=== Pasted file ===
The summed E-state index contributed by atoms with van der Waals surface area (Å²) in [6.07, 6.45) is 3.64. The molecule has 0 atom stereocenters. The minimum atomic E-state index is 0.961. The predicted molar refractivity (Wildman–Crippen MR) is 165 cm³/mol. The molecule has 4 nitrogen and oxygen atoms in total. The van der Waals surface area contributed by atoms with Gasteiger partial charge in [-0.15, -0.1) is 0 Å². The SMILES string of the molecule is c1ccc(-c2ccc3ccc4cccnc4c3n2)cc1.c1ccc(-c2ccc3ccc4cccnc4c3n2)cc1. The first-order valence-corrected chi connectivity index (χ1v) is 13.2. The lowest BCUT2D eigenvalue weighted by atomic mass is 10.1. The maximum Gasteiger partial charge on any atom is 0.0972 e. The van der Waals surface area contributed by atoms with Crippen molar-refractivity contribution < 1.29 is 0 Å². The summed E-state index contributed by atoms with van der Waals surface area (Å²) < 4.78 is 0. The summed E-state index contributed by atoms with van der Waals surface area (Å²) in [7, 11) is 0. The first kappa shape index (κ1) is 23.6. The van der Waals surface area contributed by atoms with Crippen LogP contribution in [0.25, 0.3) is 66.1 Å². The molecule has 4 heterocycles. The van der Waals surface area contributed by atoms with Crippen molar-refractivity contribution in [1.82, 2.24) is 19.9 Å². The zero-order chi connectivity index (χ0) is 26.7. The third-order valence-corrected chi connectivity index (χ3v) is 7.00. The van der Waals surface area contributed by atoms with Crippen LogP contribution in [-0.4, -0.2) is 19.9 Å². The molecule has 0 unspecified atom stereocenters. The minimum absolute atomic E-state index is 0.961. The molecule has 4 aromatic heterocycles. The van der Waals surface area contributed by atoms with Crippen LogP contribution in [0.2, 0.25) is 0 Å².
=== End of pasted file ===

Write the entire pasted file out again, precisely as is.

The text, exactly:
The summed E-state index contributed by atoms with van der Waals surface area (Å²) in [6.07, 6.45) is 3.64. The molecule has 0 atom stereocenters. The minimum atomic E-state index is 0.961. The predicted molar refractivity (Wildman–Crippen MR) is 165 cm³/mol. The molecule has 4 nitrogen and oxygen atoms in total. The van der Waals surface area contributed by atoms with Gasteiger partial charge in [-0.15, -0.1) is 0 Å². The SMILES string of the molecule is c1ccc(-c2ccc3ccc4cccnc4c3n2)cc1.c1ccc(-c2ccc3ccc4cccnc4c3n2)cc1. The first-order valence-corrected chi connectivity index (χ1v) is 13.2. The lowest BCUT2D eigenvalue weighted by atomic mass is 10.1. The maximum Gasteiger partial charge on any atom is 0.0972 e. The van der Waals surface area contributed by atoms with Crippen molar-refractivity contribution < 1.29 is 0 Å². The summed E-state index contributed by atoms with van der Waals surface area (Å²) < 4.78 is 0. The summed E-state index contributed by atoms with van der Waals surface area (Å²) in [7, 11) is 0. The first kappa shape index (κ1) is 23.6. The van der Waals surface area contributed by atoms with Crippen LogP contribution in [0.25, 0.3) is 66.1 Å². The molecule has 4 heterocycles. The van der Waals surface area contributed by atoms with Crippen molar-refractivity contribution in [1.82, 2.24) is 19.9 Å². The zero-order chi connectivity index (χ0) is 26.7. The third-order valence-corrected chi connectivity index (χ3v) is 7.00. The van der Waals surface area contributed by atoms with Crippen LogP contribution in [-0.4, -0.2) is 19.9 Å². The molecule has 0 unspecified atom stereocenters. The minimum absolute atomic E-state index is 0.961. The molecule has 4 aromatic heterocycles. The van der Waals surface area contributed by atoms with Crippen LogP contribution in [0.2, 0.25) is 0 Å².